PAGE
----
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Vietnam

Vietnam has a striking landscape. The deltas of the Red River and the Mekong is where you will encounter the paddy fields, dragonflies, buffaloes and conical-hatted farmers that constitute the classic image of Vietnam. In stark contrast to the pancake-flat rice land of the deltas, you have the surreal-looking limestone islands in Halong Bay, the inland karts-mountains of Cao Bang and the beautiful mountain tracks you can hike and where you can explore tribal villages near Sapa and Bac Ha.

Vietnamese people are energetic, direct, sharp in commerce and resilient by nature. There is an equally marked difference between north and south. If you have ever spoken to a traveler who has been to Vietnam then they will probably have told you about the reticent, thrifty, law-abiding northerners that lack the dynamism and entrepreneurial know-how of their southern compatriots.

Food in Vietnam is simply stunning! Incredibly subtle in its flavors and outstanding in its diversity. With the balance between fresh herbs and meats and a selective use of spices, Vietnamese food is considered one of the healthiest cuisines worldwide. The soups of northern Vietnam are definitely a clear influence of China while spices sparking up southern cuisine and myriad herbs are typical for the central region.

Highlights

Vietnam has a lot to offer. Below we made our own selection of places we think are definitely worth a visit.

  1. North to South – if you have the time we really recommend to do a trip from north to south (or other way around) as you will see the diversity Vietnam has to offer.
  2. Hanoi – a place you simply should visit since there is no other city like this. Extremely crowded and everybody seems to be engaged in all kind of economic activity. Go there with a mindset of ‘indulging’ in busy city life, not for relaxation or greenery.
  3. Halong Bay - drive to enchanting Halong Bay for an overnight cruise. With its limestone cliffs its beauty is exceptional.
  4. Sapa – this little village is in the middle of cascading rice terraces with evergreen mountains towering above on all sides. It’s a beautiful place for trekking and meeting the hill tribe people.
  5. Hoi An –is a small colonial town located at the South China sea. Its center is tiny and has alleys lined up with various colorful houses that still date back from the French occupation. It is a touristy place so we don’t recommend to stay there for long. Then you better go to the more laidback coastal village of An Bang (5 km from Hoi An).
  6. Ho Chi Minh – this city has a pulsating energy that drives the country forward. Wander through timeless alleys to incense-infused temples and zip a cocktail on one of the roof bars.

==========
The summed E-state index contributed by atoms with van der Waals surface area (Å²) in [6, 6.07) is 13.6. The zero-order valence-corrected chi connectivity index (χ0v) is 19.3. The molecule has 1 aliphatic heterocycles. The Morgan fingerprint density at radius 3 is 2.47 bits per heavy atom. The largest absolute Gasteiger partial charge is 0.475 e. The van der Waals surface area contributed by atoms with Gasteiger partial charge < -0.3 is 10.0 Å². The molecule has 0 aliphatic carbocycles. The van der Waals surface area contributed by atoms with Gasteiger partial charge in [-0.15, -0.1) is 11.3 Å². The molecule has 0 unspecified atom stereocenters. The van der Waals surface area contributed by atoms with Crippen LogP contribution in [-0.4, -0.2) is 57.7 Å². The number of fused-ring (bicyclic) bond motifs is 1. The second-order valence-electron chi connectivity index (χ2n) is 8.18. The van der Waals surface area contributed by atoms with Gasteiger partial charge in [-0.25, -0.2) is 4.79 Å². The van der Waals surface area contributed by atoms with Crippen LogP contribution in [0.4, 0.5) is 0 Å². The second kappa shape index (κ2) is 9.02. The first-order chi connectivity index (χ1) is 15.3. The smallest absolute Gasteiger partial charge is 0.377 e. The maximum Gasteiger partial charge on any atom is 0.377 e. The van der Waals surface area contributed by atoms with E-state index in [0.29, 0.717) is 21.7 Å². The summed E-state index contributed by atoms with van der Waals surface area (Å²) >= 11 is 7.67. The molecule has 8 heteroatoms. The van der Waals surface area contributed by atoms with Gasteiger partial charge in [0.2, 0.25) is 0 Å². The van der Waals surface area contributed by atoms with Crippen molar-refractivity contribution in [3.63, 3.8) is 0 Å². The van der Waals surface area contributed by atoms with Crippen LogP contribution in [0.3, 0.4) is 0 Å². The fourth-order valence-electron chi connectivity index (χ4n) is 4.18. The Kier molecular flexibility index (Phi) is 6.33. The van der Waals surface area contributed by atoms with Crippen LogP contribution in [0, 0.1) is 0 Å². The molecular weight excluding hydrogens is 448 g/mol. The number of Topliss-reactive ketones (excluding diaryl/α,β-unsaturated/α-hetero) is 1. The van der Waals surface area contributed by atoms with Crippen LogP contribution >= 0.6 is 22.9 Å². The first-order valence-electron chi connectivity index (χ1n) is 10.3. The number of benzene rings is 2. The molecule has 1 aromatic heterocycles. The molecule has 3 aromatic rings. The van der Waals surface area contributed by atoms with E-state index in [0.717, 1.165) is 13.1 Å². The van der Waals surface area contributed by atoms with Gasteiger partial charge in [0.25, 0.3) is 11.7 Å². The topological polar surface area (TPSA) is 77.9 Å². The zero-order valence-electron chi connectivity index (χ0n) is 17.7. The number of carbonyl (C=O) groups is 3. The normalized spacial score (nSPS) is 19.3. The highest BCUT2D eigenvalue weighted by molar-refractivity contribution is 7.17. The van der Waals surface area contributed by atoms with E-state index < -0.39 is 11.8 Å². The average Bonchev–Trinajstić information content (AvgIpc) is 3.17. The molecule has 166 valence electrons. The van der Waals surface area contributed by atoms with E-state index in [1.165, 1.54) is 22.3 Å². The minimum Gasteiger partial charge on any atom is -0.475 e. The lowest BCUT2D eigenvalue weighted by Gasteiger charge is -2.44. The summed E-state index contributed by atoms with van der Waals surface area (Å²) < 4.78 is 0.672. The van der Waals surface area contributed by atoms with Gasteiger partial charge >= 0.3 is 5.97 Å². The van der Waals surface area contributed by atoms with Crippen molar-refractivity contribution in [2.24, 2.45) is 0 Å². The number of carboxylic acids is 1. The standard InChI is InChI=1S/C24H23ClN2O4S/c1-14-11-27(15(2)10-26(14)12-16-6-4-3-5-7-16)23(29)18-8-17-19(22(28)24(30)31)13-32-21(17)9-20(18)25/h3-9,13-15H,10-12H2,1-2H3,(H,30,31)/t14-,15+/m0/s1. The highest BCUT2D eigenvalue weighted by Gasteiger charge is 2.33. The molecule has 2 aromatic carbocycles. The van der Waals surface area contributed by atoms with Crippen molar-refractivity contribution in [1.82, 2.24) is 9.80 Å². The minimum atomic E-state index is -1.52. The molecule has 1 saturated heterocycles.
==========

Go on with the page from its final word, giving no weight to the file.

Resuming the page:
7. Mekong Delta – Visitors can dwell on southern charm in little-visited riverside villages, sample fruits traded in the colorful floating markets, or feast on home-cooked delicacies before overnighting as a homestay guest.

What to eat

Almost every aspect of social, devotional, and family life revolves around the procurement, preparation, and shared pleasure of food. The food of the north is heavily influenced by China with its stir-fries and noodle-based soups. As you move south, there's more flavor blending with nearby Thailand and Cambodia.

  1. Pho - This simple staple consisting of a salty broth, fresh rice noodles, a sprinkling of herbs and chicken or beef. You can find it on almost every corner of the street.
  2. Nom hoa chuoi - Banana flowers are peeled and thinly sliced then mixed with green papaya, carrots, and cilantro along with chicken and a heavy-handed pour of a salty fish sauce dressing and crunchy peanuts.
  3. Vietnamese spring rolls – well filled with all kind of vegetables covered with a crispy layer and often a delicious dip sauce. The best we had was in a little coastal village near Hoi An. Read this blog post to discover.
  4. Bánh Cuốn - Soft, delicately thin sheets of steamed rice cakes are served with crispy fried shallots, chopped cucumber, shredded romaine lettuce, bean sprouts, slices of pork sausage, chopped shrimp, scallions, and ground beef - all drizzled with fish sauce.

We noticed that often restaurants make their own creations which don’t have a common name (which is a pity as we would love to share these delicacies!). Garlic pumpkin, fish in a tomato sauce with herbs and many more. Explore and enjoy!

When to go

Vietnam is at its best from October to April; the summer can be uncomfortably hot and often rainy. However, the climate varies from region to region, so consider local weather patterns if you’re visiting only one or two places.

What to know

Travelers regardless of their respective nationality have to apply for a visa to Vietnam, except those who enjoy visa exemption. It can be done upfront online via www.vietnam-visa.com/



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